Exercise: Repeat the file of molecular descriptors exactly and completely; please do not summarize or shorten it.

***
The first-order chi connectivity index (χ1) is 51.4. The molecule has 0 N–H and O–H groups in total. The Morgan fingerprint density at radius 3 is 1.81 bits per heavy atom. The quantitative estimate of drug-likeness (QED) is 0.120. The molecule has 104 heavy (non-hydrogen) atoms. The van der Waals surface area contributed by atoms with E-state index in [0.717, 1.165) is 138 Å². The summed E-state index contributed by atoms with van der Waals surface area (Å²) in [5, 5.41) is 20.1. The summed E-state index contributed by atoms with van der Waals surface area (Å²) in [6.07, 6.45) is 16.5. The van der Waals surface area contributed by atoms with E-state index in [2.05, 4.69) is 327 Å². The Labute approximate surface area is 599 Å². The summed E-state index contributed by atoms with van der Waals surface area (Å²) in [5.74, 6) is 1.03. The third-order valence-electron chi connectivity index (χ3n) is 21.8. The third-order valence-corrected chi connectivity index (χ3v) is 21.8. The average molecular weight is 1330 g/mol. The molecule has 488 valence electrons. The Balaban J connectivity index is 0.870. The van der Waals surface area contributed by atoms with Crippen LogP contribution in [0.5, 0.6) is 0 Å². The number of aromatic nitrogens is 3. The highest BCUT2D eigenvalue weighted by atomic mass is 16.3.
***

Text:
The first-order chi connectivity index (χ1) is 51.4. The molecule has 0 N–H and O–H groups in total. The Morgan fingerprint density at radius 3 is 1.81 bits per heavy atom. The quantitative estimate of drug-likeness (QED) is 0.120. The molecule has 104 heavy (non-hydrogen) atoms. The van der Waals surface area contributed by atoms with E-state index in [0.717, 1.165) is 138 Å². The summed E-state index contributed by atoms with van der Waals surface area (Å²) in [5, 5.41) is 20.1. The summed E-state index contributed by atoms with van der Waals surface area (Å²) in [6.07, 6.45) is 16.5. The van der Waals surface area contributed by atoms with E-state index in [2.05, 4.69) is 327 Å². The Labute approximate surface area is 599 Å². The summed E-state index contributed by atoms with van der Waals surface area (Å²) in [5.74, 6) is 1.03. The third-order valence-electron chi connectivity index (χ3n) is 21.8. The third-order valence-corrected chi connectivity index (χ3v) is 21.8. The average molecular weight is 1330 g/mol. The molecule has 488 valence electrons. The Balaban J connectivity index is 0.870. The van der Waals surface area contributed by atoms with Crippen LogP contribution in [0.5, 0.6) is 0 Å². The number of aromatic nitrogens is 3. The highest BCUT2D eigenvalue weighted by atomic mass is 16.3.